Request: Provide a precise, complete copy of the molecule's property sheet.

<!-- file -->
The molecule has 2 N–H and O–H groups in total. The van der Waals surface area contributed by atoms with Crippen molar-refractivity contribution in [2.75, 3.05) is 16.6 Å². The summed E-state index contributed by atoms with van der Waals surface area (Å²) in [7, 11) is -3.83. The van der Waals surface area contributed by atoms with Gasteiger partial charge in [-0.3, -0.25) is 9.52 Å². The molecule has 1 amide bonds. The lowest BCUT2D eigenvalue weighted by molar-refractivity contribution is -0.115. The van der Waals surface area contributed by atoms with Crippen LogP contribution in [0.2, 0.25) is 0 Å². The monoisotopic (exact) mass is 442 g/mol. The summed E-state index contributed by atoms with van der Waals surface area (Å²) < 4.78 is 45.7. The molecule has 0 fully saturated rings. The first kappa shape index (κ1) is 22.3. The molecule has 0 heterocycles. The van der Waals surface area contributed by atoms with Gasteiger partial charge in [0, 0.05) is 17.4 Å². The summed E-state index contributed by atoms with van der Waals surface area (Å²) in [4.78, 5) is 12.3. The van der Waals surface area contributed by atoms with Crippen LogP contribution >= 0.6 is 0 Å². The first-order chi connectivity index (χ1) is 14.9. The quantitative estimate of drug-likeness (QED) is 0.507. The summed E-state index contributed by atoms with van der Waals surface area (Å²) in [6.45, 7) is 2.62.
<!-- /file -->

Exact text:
The molecule has 2 N–H and O–H groups in total. The van der Waals surface area contributed by atoms with Crippen molar-refractivity contribution in [2.75, 3.05) is 16.6 Å². The summed E-state index contributed by atoms with van der Waals surface area (Å²) in [7, 11) is -3.83. The van der Waals surface area contributed by atoms with Gasteiger partial charge in [-0.3, -0.25) is 9.52 Å². The molecule has 1 amide bonds. The lowest BCUT2D eigenvalue weighted by molar-refractivity contribution is -0.115. The van der Waals surface area contributed by atoms with Crippen LogP contribution in [0.2, 0.25) is 0 Å². The monoisotopic (exact) mass is 442 g/mol. The summed E-state index contributed by atoms with van der Waals surface area (Å²) < 4.78 is 45.7. The molecule has 0 fully saturated rings. The first kappa shape index (κ1) is 22.3. The molecule has 0 heterocycles. The van der Waals surface area contributed by atoms with Gasteiger partial charge in [0, 0.05) is 17.4 Å². The summed E-state index contributed by atoms with van der Waals surface area (Å²) in [4.78, 5) is 12.3. The van der Waals surface area contributed by atoms with Crippen LogP contribution >= 0.6 is 0 Å². The first-order chi connectivity index (χ1) is 14.9. The quantitative estimate of drug-likeness (QED) is 0.507. The summed E-state index contributed by atoms with van der Waals surface area (Å²) in [6.45, 7) is 2.62.